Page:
The Dakota Access pipeline must shut down by Aug. 5, a district court ruled Monday in a stunning defeat for the Trump administration and the oil industry.
The decision is a momentous win for American Indian tribes that have opposed the Energy Transfer Partners LP project for years. It comes just a day after developers scuttled another project, the Atlantic Coast natural gas pipeline, after years of legal delays.
Pipeline opponents have increasingly taken to the courts to oppose fossil fuel infrastructure projects, claiming at least three big victories this year.
The U.S. District Court for the District of Columbia said a crucial federal permit for Dakota Access fell too far short of National Environmental Policy Act requirements to allow the pipeline to continue operating while regulators conduct a broader analysis the court ordered in a previous decision.
The ruling scraps a critical permit from the Army Corps of Engineers, and requires the pipeline to end its three-year run of delivering oil from North Dakota shale fields to an Illinois oil hub. Judge James E. Boasberg said Dakota Access must shut down the pipeline and empty it of oil by Aug. 5.
“Today is a historic day for the Standing Rock Sioux Tribe and the many people who have supported us in the fight against the pipeline,” tribal Chairman Mike Faith said in a statement. “This pipeline should have never been built here. We told them that from the beginning.”
The Army Corps and Justice Department didn’t immediately respond to requests for comment, including on whether it intends to appeal the ruling. Energy Transfer also didn’t immediately respond. The company’s shares fell as much as 3.8 per cent on Monday morning while most other pipeline operators rose.
Years of Opposition
Boasberg’s decision comes after four years of litigation from tribes opposed to Dakota Access’ route across Lake Oahe, a dammed section of the Missouri River just a half-mile from the Standing Rock Indian Reservation.
The Standing Rock Sioux, Cheyenne River Sioux, and others sued the Army Corps for approving the water crossing in 2016, saying it put tribal water supplies and cultural resources at risk.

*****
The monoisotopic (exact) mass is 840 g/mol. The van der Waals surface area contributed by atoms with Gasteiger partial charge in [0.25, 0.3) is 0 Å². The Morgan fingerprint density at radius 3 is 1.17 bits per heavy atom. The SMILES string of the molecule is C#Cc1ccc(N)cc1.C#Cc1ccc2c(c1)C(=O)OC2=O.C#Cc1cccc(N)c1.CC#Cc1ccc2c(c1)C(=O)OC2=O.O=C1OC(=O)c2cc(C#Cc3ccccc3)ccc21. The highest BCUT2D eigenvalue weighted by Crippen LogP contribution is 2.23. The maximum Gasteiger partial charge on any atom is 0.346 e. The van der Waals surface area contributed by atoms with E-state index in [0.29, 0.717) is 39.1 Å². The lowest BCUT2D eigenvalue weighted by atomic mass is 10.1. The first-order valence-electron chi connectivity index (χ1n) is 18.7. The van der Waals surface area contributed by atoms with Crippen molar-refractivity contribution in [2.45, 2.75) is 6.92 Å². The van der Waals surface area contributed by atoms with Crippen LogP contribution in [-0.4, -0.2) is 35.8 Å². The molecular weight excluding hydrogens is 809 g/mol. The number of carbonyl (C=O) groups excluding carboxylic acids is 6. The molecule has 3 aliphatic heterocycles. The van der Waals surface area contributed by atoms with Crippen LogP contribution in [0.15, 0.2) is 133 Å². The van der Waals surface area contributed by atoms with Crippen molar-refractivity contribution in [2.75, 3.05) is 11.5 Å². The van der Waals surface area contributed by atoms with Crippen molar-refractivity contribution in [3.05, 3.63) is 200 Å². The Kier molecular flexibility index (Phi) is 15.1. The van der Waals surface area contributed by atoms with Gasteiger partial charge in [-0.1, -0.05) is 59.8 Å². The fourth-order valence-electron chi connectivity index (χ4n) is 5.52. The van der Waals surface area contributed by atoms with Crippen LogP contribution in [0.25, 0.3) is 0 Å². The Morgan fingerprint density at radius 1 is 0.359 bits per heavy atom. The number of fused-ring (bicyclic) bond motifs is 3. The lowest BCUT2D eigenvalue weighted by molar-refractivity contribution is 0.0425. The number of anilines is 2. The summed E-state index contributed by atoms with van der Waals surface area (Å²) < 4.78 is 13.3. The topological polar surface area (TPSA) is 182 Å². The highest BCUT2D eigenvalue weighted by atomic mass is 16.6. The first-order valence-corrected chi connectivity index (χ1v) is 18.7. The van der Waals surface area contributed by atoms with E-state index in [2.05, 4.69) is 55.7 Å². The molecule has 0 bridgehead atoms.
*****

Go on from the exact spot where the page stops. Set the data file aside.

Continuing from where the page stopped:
Their frustrations triggered an outpouring of support from fellow tribes, indigenous advocates, and environmentalists from across the country. Thousands of pipeline opponents camped out in North Dakota for months to show their opposition.
The Obama administration responded by withholding a final permit and committing to a new consultation process, but President Donald Trump quickly put Dakota Access back on track after taking office in 2017.
Kelcy Warren, the billionaire chief executive officer of Energy Transfer, has long been a Trump fan. He recently hosted a fundraiser for the president’s re-election campaign at his private Dallas home.
“My God, this is going to be refreshing,” Warren told investors two days after Trump won the last election.
Despite high-profile opposition to Dakota Access, including from celebrities and some of Warren’s favorite musicians, the Energy Transfer founder has stood by the project, going so far as to say he talks about Dakota Access “like I talk about my son” earlier this year.
“I’m so proud of that project,” he said.
Trouble in Court
But the district court in Washington found flaws in the government’s pipeline approval process. Boasberg ordered the Army Corps to conduct additional environmental review in mid-2017, but allowed the pipeline to remain in service during that time.
Earlier this year, the court again identified shortcomings in the Army Corps’ review, concluding that the agency didn’t fully consider expert disagreement over the risk of an oil spill in Lake Oahe. The Army Corps must do an in-depth environmental impact statement for Dakota Access, the judge said.
Boasberg issued the opinion in March and ordered both sides to submit new briefs explaining whether the pipeline should shut down in light of the decision.
The default consequence for an agency violation of the National Environmental Policy Act is invalidation of the permit at issue, but legal precedent allows courts to balance that outcome against other factors, including how disruptive nixing a permit would be, and how likely an agency is to support its original decision after additional analysis.
The Army Corps has said it expects to finish the court-ordered analysis in mid-2021.
The case is Standing Rock Sioux Tribe v. Army Corps of Engineers, D.D.C., No. 1:16-cv-01534, 7/6/20.
—With assistance from Rachel Adams-Heard